Back to Journals » Neuropsychiatric Disease and Treatment » Volume 15

Diabetes and elevated preoperative HbA1c level as risk factors for postoperative delirium after cardiac surgery: an observational cohort study

Authors Kotfis K, Szylińska A, Listewnik M, Brykczyński M, Ely EW, Rotter I

Received 4 December 2018

Accepted for publication 11 January 2019

Published 20 February 2019 Volume 2019:15 Pages 511—521

DOI https://doi.org/10.2147/NDT.S196973

Checked for plagiarism Yes

Review by Single-blind

Peer reviewers approved by Dr Amy Norman

Peer reviewer comments 2

Editor who approved publication: Dr Roger Pinder


Katarzyna Kotfis,1 Aleksandra Szylińska,2 Mariusz Listewnik,3 Mirosław Brykczyński,3 E Wesley Ely,4,5 Iwona Rotter2

1Department of Anesthesiology, Intensive Therapy and Acute Intoxications, Pomeranian Medical University, Szczecin, Poland; 2Department of Medical Rehabilitation and Clinical Physiotherapy, Pomeranian Medical University, Szczecin, Poland; 3Department of Cardiac Surgery, Pomeranian Medical University, Szczecin, Poland; 4Division of Allergy, Pulmonary, and Critical Care Medicine, Department of Medicine, Vanderbilt University Medical Center, Nashville, TN, USA; 5Geriatric Research, Education and Clinical Center (GRECC) Service, Department of Veterans Affairs Medical Center, Tennessee Valley Healthcare System, Nashville, TN, USA

Introduction: Postoperative delirium (POD) is a common complication of cardiac surgery associated with increased mortality, morbidity, and long-term cognitive dysfunction. Diabetic patients, especially those with poor diabetes control and long-standing hyperglycemia, may be at risk of developing delirium. The aim of this study was to analyze whether the occurrence of POD in cardiac surgery is associated with diabetes or elevated preoperative glycated hemoglobin (HbA1c) level.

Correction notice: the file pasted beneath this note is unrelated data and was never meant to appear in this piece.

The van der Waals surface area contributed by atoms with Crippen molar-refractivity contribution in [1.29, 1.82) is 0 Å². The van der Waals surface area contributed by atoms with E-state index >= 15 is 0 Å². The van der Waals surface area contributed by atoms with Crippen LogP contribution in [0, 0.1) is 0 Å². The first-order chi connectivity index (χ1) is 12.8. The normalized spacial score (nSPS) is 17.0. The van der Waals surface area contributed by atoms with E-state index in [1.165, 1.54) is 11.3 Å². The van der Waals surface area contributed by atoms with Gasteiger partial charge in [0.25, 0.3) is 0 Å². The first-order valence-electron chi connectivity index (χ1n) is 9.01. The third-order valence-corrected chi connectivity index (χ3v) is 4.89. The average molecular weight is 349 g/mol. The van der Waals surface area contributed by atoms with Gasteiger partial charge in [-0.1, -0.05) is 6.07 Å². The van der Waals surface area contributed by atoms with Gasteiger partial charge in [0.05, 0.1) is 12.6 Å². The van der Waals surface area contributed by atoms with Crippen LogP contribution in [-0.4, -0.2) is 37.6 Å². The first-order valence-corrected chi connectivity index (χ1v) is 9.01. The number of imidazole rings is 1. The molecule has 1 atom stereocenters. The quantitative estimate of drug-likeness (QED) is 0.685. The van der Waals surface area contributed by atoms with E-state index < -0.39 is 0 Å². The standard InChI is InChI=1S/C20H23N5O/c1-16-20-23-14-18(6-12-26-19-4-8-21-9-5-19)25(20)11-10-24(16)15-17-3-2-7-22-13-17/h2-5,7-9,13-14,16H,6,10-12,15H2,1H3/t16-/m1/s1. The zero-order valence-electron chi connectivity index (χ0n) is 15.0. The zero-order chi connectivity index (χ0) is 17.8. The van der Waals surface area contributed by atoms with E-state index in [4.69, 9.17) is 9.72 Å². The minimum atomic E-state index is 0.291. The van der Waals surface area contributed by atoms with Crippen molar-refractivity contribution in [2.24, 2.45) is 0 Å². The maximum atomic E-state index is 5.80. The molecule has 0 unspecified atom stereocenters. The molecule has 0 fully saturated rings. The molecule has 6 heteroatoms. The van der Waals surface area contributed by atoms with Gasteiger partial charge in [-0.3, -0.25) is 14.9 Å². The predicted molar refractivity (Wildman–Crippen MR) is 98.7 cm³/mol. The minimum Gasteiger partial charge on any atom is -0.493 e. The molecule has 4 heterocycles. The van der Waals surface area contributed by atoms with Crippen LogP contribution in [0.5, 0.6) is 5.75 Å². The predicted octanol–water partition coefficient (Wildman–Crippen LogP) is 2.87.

Materials and methods: We performed a cohort analysis of prospectively collected data from a register of cardiac surgery department of a university hospital. Delirium assessment was performed twice a day during the first 5 days after the operation based on Diagnostic Statistical Manual of Mental Disorders, fifth edition criteria.
Results: We analyzed a cohort of 3,178 consecutive patients, out of which 1,010 (31.8%) were diabetic and 502 (15.8%) were diagnosed with POD. Patients with delirium were more often diabetic (42.03% vs 29.86%, P<0.001) and on oral diabetic medications (34.66% vs 24.07%, P<0.001), no difference was found in patients with insulin treatment. Preoperative HbA1c was elevated above normal (≥6%) in more delirious than nondelirious patients (44.54% vs 33.04%, P<0.001), but significance was reached only in nondiabetic patients (20.44% vs 14.86%, P=0.018). In univariate analysis, the diagnosis of diabetes was associated with an increased risk of developing POD (OR: 1.703, 95% CI: 1.401–2.071, P<0.001), but only for patients on oral diabetic medications (OR: 1.617, 95% CI: 1.319–1.983, P<0.001) and an association was noted between HbA1c and POD (OR: 1.269, 95% CI: 1.161–1.387, P<0.001). Multivariate analysis controlled for diabetes showed that POD was associated with age, heart failure, preoperative creatinine, extracardiac arteriopathy, and preoperative HbA1c level.
Conclusion: More diabetic patients develop POD after cardiac surgery than nondiabetic patients. Elevated preoperative HbA1c level is a risk factor for postcardiac surgery delirium regardless of the diagnosis of diabetes.

Keywords: glycated hemoglobin, POD, mortality, outcome, ICU

Creative Commons License This work is published and licensed by Dove Medical Press Limited. The full terms of this license are available at https://www.dovepress.com/terms.php and incorporate the Creative Commons Attribution - Non Commercial (unported, v3.0) License. By accessing the work you hereby accept the Terms. Non-commercial uses of the work are permitted without any further permission from Dove Medical Press Limited, provided the work is properly attributed. For permission for commercial use of this work, please see paragraphs 4.2 and 5 of our Terms.

Download Article [PDF]  View Full Text [HTML][Machine readable]